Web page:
Written by Dagmar Fors Karppi Friday, 31 August 2012 00:00The East Norwich Civic Association (ENCA) is planning to celebrate the 50th anniversary of the organization. At their Aug. 23 meeting, Pat Cohen volunteered to work on the anniversary committee. Marie Colvin and President Matthew Meng said they, too, would serve to help work on the event. Sean Rainey and Rob Brusca were appointed in absentia, to join the committee. Ms. Colvin said they were considering an event for families at Chelsea. It was where the community celebrated its 300th anniversary several years ago.
President Matthew Meng told the group that he talked to Dave Ross, the owner of the Patio.com corner and was told that TD Bank will be there by December. Last month the Patio.com building had been taken down and a dumpster and a piece of construction equipment were on the site. By Aug. 23, a construction fence had gone up but nothing else happened. In the meantime, TD Bank celebrated the opening of their new location in Syosset. The ENCA has spoken to TD Bank representatives on the design of the building which they were told would be in keeping with this 300 year-old hamlet. The civic association feels that the bank is the best use of that parcel of land and is looking forward to seeing it completed.
Caroline DuBois announced that a new parking place has been created on Yellow Cote Road for the Pulling Land Trust, between East Woods School and 25A. It allows access to the preserve’s fields. It is big enough for 10 cars and has handicap parking, and has a split rail fence. “It took the county two weeks to build it from scooping out the dirt, putting in new dirt, steam rollering the land, adding gravel and the fence.” Some local residents were surprised by seeing the parking lot go up and felt it was a bit large, at first sight.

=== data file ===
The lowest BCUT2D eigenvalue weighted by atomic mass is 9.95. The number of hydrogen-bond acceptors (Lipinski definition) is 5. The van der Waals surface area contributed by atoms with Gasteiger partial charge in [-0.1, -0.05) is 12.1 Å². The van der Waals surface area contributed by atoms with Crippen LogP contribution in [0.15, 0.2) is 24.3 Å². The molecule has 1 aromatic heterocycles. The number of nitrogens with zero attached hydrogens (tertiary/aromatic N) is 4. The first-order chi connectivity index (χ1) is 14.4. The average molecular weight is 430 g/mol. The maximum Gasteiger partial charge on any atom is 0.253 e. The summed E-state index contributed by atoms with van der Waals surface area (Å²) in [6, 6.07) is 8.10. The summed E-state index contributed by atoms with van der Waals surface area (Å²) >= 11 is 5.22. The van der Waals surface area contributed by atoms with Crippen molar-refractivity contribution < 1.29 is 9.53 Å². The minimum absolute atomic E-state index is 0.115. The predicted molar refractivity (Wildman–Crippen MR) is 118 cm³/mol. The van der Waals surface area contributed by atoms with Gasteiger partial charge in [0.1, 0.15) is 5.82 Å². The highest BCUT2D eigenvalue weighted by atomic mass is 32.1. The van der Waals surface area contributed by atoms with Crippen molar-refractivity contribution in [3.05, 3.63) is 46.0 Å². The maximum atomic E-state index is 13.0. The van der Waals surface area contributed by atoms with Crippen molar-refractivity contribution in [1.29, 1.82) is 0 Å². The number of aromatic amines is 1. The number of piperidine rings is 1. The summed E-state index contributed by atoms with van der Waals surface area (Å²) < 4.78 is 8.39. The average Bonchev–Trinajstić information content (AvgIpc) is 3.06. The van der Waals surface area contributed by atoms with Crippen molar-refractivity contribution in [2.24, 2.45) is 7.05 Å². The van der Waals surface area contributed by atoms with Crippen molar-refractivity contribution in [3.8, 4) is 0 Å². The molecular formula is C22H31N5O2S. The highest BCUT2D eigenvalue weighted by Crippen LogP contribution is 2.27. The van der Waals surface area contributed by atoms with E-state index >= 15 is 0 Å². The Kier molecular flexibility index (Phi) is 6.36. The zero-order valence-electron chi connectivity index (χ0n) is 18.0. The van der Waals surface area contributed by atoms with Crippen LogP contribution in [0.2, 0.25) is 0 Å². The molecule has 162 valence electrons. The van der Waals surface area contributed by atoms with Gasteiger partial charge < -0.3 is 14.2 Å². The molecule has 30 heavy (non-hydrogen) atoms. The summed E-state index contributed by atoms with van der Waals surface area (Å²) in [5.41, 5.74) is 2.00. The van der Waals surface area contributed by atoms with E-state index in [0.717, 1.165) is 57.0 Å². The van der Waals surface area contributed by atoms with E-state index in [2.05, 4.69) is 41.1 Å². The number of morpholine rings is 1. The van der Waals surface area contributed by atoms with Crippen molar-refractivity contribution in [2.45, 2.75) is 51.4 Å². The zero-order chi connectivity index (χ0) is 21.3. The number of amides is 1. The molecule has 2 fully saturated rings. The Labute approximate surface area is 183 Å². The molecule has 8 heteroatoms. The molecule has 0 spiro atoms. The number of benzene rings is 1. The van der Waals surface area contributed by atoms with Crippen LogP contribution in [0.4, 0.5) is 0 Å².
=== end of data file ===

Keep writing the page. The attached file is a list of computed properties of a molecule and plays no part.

Recalling the actions of the last board meeting, Mr. Meng said they elected the new board, as nominated. There were no contested positions and Mel Warren, as corresponding secretary, cast one vote for the slate. “We are still two directors short, according to the by-laws; is anyone interested in serving?” Mr. Meng asked. “Just give us your name,” said Mr. Warren. The 2012-13 board members are: Matthew Meng, president; Sean Rainey, 1st vice president; Joe Boorstein, 2nd vice president; Liane Guenther, treasurer; Rosemarie Colvin, recording secretary; Mel Warren, corresponding secretaty; and directors Craig Kamback, Gil Columbo, Laura McCue-Haigh, Bob King, Rob Brusca and Eileen Aliani. Mr. Warren said he will tweak their website and add the new names to it.
They reported on the group’s finances which included funds given to make the medians beautiful.
The ENCA is still working on two zoning issues: the Chabad of Oyster Bay is again using the Johnson Court house for events, which is against town zoning laws. Houses of worship can be in a residential area, but must be on one acre of land. They had settled their zoning issues some time ago and moved to the former Downing property on 25A, but found out they couldn’t maintain the site.
The second case is the Woodstock Landscape company which rents land from Terrance Force, owner of the East Norwich Inn, now retired to Florida. The Woodstock property is zoned Neighborhood Business, but it was used to build docks for the Town of Oyster Bay, which is not considered a neighborhood business. Both cases have been reported to TOB Code Compliance.
Mr. Meng said he had received information from Ray Mataraddo saying that Senator Carl Marcellino is helping Syosset residents obtain a triangular sign on Split Rock Road as it enters 25A saying they are approaching a traffic light. The DOT is looking into it and the senator’s office said they will follow up on it.